Don't worry, I've taken the liberty of anticipating your counterarguments, so here are my concessions:
1. Timing - that is, healing might be promised, but maybe not right away
2. Will of the Lord - we know that this pretty much trumps everything. So, if a person is indeed healed as soon as he exercises faith and asks for it, we know that for whatever reason, the Lord saw fit to heal that person. Who knows, maybe that person had already proven himself in faith as well as in patience and long-suffering. Only the Lord knows his heart, after all. What looks like instant gratification to us may not actually be.
3. I thought I had anticipated more, but honestly this is all so confusing and mushy in my brain that it probably got lost somewhere by the wayside. Probably by my amygdala, everything gets caught there.
Refer back to my title quote. I find it interesting that people in the scriptures tend to ask questions like that - essentially, "Lord, what can I do to fix this?" They want a specific action that they can perform, an equation to run so that they might receive a desired outcome. And in our defense, the scriptures do seem to be rife with equations: seek-->find, ask-->receive, knock-->it shall be opened. But is it really that simple? When the Lamanites asked this question, they were told that if they repented, cried unto the Lord, and had faith, the cloud of darkness would be removed. And I can't help but wonder if maybe the point of that answer was not so much to show them how to remove the cloud, but rather, a way to get them to start doing those things for their own general benefit. Things they wouldn't have done if they hadn't thought there was a reward on the other side. It's really quite clever of the Lord, when you think about it.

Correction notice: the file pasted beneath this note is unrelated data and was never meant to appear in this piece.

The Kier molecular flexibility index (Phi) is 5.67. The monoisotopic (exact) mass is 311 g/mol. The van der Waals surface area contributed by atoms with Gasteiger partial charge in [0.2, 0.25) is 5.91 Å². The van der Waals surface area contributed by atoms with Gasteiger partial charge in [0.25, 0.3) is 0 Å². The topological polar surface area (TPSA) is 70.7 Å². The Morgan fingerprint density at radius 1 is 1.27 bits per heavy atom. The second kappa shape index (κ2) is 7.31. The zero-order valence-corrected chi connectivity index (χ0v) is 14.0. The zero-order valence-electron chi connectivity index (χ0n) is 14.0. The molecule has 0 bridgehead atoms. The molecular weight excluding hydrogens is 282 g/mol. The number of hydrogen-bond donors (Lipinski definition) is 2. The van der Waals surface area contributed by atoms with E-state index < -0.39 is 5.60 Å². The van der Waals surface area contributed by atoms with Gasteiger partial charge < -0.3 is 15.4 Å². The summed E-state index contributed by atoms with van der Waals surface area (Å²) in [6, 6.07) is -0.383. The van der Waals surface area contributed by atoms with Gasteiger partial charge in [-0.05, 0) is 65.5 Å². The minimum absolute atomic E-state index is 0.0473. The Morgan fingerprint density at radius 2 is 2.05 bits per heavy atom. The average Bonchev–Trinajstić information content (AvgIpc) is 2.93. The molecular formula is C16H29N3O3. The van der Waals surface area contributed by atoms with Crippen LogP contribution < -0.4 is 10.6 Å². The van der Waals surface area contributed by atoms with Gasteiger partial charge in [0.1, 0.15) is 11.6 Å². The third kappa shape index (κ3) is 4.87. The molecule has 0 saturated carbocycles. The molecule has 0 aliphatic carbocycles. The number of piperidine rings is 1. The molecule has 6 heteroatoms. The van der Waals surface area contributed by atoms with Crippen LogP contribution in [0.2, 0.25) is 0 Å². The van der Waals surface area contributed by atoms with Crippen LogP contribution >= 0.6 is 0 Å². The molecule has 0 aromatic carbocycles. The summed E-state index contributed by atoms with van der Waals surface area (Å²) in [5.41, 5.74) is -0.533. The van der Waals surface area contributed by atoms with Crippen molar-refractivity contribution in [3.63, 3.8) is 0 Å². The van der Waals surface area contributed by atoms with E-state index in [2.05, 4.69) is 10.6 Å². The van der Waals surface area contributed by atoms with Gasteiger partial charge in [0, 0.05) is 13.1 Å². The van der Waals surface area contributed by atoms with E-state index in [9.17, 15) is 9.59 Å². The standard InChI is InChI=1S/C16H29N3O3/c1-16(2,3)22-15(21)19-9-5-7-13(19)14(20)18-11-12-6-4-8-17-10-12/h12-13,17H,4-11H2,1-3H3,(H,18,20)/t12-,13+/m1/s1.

Maybe the Lamanites were confronting a literal cloud of darkness, and maybe some of us have to confront a cloud of darkness not quite so literal. The procedure is the same. Maybe it'll be removed just as soon as we ask, or maybe it never will. Maybe it doesn't even matter what happens, so long as we're doing what we're supposed to be doing on our end.